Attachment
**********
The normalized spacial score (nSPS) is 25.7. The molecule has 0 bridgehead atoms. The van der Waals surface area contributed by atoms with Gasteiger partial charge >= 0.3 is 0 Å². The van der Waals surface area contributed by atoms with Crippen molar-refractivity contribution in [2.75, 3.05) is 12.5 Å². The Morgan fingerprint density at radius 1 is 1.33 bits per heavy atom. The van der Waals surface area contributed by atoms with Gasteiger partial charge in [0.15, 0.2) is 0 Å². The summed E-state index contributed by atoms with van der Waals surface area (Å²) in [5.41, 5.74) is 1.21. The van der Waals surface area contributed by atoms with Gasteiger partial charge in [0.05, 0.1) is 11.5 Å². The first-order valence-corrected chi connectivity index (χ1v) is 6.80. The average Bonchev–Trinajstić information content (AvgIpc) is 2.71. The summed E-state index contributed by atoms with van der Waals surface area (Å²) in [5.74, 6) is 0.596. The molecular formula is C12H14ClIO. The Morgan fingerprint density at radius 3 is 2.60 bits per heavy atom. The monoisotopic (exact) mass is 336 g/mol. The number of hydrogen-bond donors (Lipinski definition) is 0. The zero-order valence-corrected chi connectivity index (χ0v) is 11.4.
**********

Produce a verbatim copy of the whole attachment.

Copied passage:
The normalized spacial score (nSPS) is 25.7. The molecule has 0 bridgehead atoms. The van der Waals surface area contributed by atoms with Gasteiger partial charge >= 0.3 is 0 Å². The van der Waals surface area contributed by atoms with Crippen molar-refractivity contribution in [2.75, 3.05) is 12.5 Å². The Morgan fingerprint density at radius 1 is 1.33 bits per heavy atom. The van der Waals surface area contributed by atoms with Gasteiger partial charge in [0.15, 0.2) is 0 Å². The summed E-state index contributed by atoms with van der Waals surface area (Å²) in [5.41, 5.74) is 1.21. The van der Waals surface area contributed by atoms with Gasteiger partial charge in [0.05, 0.1) is 11.5 Å². The first-order valence-corrected chi connectivity index (χ1v) is 6.80. The average Bonchev–Trinajstić information content (AvgIpc) is 2.71. The summed E-state index contributed by atoms with van der Waals surface area (Å²) in [5.74, 6) is 0.596. The molecular formula is C12H14ClIO. The Morgan fingerprint density at radius 3 is 2.60 bits per heavy atom. The monoisotopic (exact) mass is 336 g/mol. The number of hydrogen-bond donors (Lipinski definition) is 0. The zero-order valence-corrected chi connectivity index (χ0v) is 11.4.